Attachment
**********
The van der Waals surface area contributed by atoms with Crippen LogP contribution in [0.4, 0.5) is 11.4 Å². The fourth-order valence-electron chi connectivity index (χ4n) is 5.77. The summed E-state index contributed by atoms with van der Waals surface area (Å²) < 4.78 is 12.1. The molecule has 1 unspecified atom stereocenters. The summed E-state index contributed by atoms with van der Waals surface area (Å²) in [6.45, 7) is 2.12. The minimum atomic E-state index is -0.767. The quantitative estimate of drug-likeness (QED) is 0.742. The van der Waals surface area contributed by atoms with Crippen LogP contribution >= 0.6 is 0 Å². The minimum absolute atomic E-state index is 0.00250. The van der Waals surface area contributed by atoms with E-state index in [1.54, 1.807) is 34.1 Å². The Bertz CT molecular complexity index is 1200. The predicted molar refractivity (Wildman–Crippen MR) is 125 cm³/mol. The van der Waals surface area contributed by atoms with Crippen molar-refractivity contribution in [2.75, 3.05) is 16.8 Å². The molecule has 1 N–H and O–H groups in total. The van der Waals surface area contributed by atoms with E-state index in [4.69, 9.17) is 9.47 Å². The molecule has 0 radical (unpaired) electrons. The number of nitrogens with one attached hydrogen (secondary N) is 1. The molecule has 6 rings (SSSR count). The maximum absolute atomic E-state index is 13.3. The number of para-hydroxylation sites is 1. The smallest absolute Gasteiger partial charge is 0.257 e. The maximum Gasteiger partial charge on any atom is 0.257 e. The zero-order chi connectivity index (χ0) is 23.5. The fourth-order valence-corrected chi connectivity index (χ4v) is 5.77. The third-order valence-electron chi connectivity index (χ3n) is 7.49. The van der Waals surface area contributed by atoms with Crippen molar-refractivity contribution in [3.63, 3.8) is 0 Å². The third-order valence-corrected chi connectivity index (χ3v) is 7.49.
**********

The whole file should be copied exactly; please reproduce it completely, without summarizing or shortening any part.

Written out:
The van der Waals surface area contributed by atoms with Crippen LogP contribution in [0.4, 0.5) is 11.4 Å². The fourth-order valence-electron chi connectivity index (χ4n) is 5.77. The summed E-state index contributed by atoms with van der Waals surface area (Å²) < 4.78 is 12.1. The molecule has 1 unspecified atom stereocenters. The summed E-state index contributed by atoms with van der Waals surface area (Å²) in [6.45, 7) is 2.12. The minimum atomic E-state index is -0.767. The quantitative estimate of drug-likeness (QED) is 0.742. The van der Waals surface area contributed by atoms with Crippen LogP contribution >= 0.6 is 0 Å². The minimum absolute atomic E-state index is 0.00250. The van der Waals surface area contributed by atoms with E-state index in [1.54, 1.807) is 34.1 Å². The Bertz CT molecular complexity index is 1200. The predicted molar refractivity (Wildman–Crippen MR) is 125 cm³/mol. The van der Waals surface area contributed by atoms with Crippen molar-refractivity contribution in [2.75, 3.05) is 16.8 Å². The molecule has 1 N–H and O–H groups in total. The van der Waals surface area contributed by atoms with E-state index in [4.69, 9.17) is 9.47 Å². The molecule has 0 radical (unpaired) electrons. The number of nitrogens with one attached hydrogen (secondary N) is 1. The molecule has 6 rings (SSSR count). The maximum absolute atomic E-state index is 13.3. The number of para-hydroxylation sites is 1. The smallest absolute Gasteiger partial charge is 0.257 e. The maximum Gasteiger partial charge on any atom is 0.257 e. The zero-order chi connectivity index (χ0) is 23.5. The fourth-order valence-corrected chi connectivity index (χ4v) is 5.77. The third-order valence-electron chi connectivity index (χ3n) is 7.49. The van der Waals surface area contributed by atoms with Crippen molar-refractivity contribution in [3.63, 3.8) is 0 Å². The third-order valence-corrected chi connectivity index (χ3v) is 7.49.